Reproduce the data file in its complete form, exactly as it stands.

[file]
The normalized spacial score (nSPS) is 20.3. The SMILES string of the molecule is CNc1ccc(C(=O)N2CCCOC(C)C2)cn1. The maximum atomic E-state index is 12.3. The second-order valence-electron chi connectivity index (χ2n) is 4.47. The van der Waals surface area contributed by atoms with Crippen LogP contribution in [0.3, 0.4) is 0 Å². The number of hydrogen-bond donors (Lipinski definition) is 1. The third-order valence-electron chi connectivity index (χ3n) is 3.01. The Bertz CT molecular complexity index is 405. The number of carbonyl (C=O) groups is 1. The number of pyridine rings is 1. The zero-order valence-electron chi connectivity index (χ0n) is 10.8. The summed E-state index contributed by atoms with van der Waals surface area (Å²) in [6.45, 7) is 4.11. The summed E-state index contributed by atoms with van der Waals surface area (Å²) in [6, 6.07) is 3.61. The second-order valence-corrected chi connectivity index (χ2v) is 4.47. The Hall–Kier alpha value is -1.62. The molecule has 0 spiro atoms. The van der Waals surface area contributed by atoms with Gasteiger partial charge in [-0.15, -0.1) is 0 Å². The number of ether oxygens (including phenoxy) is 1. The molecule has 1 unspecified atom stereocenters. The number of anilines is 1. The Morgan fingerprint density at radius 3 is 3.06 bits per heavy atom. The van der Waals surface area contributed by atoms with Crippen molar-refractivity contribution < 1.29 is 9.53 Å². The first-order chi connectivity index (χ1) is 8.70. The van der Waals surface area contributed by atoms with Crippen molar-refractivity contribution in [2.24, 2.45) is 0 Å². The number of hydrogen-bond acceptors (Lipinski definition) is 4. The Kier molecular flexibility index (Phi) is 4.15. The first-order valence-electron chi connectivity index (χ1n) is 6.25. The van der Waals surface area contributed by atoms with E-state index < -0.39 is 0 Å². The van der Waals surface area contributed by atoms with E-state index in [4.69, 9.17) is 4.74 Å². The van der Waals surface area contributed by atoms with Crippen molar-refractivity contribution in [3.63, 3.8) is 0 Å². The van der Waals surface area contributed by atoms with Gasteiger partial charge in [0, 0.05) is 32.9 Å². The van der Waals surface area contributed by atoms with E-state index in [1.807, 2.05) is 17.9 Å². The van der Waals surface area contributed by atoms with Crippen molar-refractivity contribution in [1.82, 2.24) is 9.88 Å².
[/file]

The normalized spacial score (nSPS) is 20.3. The SMILES string of the molecule is CNc1ccc(C(=O)N2CCCOC(C)C2)cn1. The maximum atomic E-state index is 12.3. The second-order valence-electron chi connectivity index (χ2n) is 4.47. The van der Waals surface area contributed by atoms with Crippen LogP contribution in [0.3, 0.4) is 0 Å². The number of hydrogen-bond donors (Lipinski definition) is 1. The third-order valence-electron chi connectivity index (χ3n) is 3.01. The Bertz CT molecular complexity index is 405. The number of carbonyl (C=O) groups is 1. The number of pyridine rings is 1. The zero-order valence-electron chi connectivity index (χ0n) is 10.8. The summed E-state index contributed by atoms with van der Waals surface area (Å²) in [6.45, 7) is 4.11. The summed E-state index contributed by atoms with van der Waals surface area (Å²) in [6, 6.07) is 3.61. The second-order valence-corrected chi connectivity index (χ2v) is 4.47. The Hall–Kier alpha value is -1.62. The molecule has 0 spiro atoms. The van der Waals surface area contributed by atoms with Gasteiger partial charge in [-0.15, -0.1) is 0 Å². The number of ether oxygens (including phenoxy) is 1. The molecule has 1 unspecified atom stereocenters. The number of anilines is 1. The Morgan fingerprint density at radius 3 is 3.06 bits per heavy atom. The van der Waals surface area contributed by atoms with Crippen molar-refractivity contribution < 1.29 is 9.53 Å². The first-order chi connectivity index (χ1) is 8.70. The van der Waals surface area contributed by atoms with Crippen molar-refractivity contribution in [2.24, 2.45) is 0 Å². The number of hydrogen-bond acceptors (Lipinski definition) is 4. The Kier molecular flexibility index (Phi) is 4.15. The first-order valence-electron chi connectivity index (χ1n) is 6.25. The van der Waals surface area contributed by atoms with E-state index < -0.39 is 0 Å². The van der Waals surface area contributed by atoms with E-state index in [4.69, 9.17) is 4.74 Å². The van der Waals surface area contributed by atoms with Crippen molar-refractivity contribution in [3.63, 3.8) is 0 Å². The van der Waals surface area contributed by atoms with Gasteiger partial charge in [0, 0.05) is 32.9 Å². The van der Waals surface area contributed by atoms with E-state index in [1.807, 2.05) is 17.9 Å². The van der Waals surface area contributed by atoms with Crippen molar-refractivity contribution in [1.82, 2.24) is 9.88 Å².